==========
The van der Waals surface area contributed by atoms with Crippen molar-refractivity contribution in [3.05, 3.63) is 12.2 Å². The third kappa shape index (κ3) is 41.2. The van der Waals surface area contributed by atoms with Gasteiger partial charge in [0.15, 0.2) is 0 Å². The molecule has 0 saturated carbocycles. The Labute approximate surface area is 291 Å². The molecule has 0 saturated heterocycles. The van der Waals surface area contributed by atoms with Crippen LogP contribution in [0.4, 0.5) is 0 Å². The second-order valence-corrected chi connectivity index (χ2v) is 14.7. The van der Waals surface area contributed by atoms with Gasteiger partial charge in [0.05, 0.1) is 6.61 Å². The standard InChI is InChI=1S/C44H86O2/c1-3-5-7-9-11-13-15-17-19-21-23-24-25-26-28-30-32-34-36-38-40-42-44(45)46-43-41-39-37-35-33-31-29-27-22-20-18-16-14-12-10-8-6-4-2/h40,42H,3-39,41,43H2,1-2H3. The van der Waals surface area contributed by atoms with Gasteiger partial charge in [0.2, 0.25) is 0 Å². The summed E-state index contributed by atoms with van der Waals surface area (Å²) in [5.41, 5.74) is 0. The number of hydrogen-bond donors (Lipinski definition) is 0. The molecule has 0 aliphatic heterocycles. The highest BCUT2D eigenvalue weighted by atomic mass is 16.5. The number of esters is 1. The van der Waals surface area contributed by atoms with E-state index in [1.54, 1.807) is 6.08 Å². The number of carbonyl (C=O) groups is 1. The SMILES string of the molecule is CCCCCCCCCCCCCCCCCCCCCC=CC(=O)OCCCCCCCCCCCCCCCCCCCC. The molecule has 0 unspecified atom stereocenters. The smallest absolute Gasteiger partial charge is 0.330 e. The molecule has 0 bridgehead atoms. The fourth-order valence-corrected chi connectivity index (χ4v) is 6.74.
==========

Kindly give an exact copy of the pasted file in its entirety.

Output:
The van der Waals surface area contributed by atoms with Crippen molar-refractivity contribution in [3.05, 3.63) is 12.2 Å². The third kappa shape index (κ3) is 41.2. The van der Waals surface area contributed by atoms with Gasteiger partial charge in [0.15, 0.2) is 0 Å². The molecule has 0 saturated carbocycles. The Labute approximate surface area is 291 Å². The molecule has 0 saturated heterocycles. The van der Waals surface area contributed by atoms with Crippen LogP contribution in [0.4, 0.5) is 0 Å². The second-order valence-corrected chi connectivity index (χ2v) is 14.7. The van der Waals surface area contributed by atoms with Gasteiger partial charge in [0.05, 0.1) is 6.61 Å². The standard InChI is InChI=1S/C44H86O2/c1-3-5-7-9-11-13-15-17-19-21-23-24-25-26-28-30-32-34-36-38-40-42-44(45)46-43-41-39-37-35-33-31-29-27-22-20-18-16-14-12-10-8-6-4-2/h40,42H,3-39,41,43H2,1-2H3. The van der Waals surface area contributed by atoms with Gasteiger partial charge in [0.2, 0.25) is 0 Å². The summed E-state index contributed by atoms with van der Waals surface area (Å²) in [5.41, 5.74) is 0. The number of hydrogen-bond donors (Lipinski definition) is 0. The molecule has 0 aliphatic heterocycles. The highest BCUT2D eigenvalue weighted by atomic mass is 16.5. The number of esters is 1. The van der Waals surface area contributed by atoms with E-state index in [1.54, 1.807) is 6.08 Å². The number of carbonyl (C=O) groups is 1. The SMILES string of the molecule is CCCCCCCCCCCCCCCCCCCCCC=CC(=O)OCCCCCCCCCCCCCCCCCCCC. The molecule has 0 unspecified atom stereocenters. The smallest absolute Gasteiger partial charge is 0.330 e. The molecule has 0 bridgehead atoms. The fourth-order valence-corrected chi connectivity index (χ4v) is 6.74.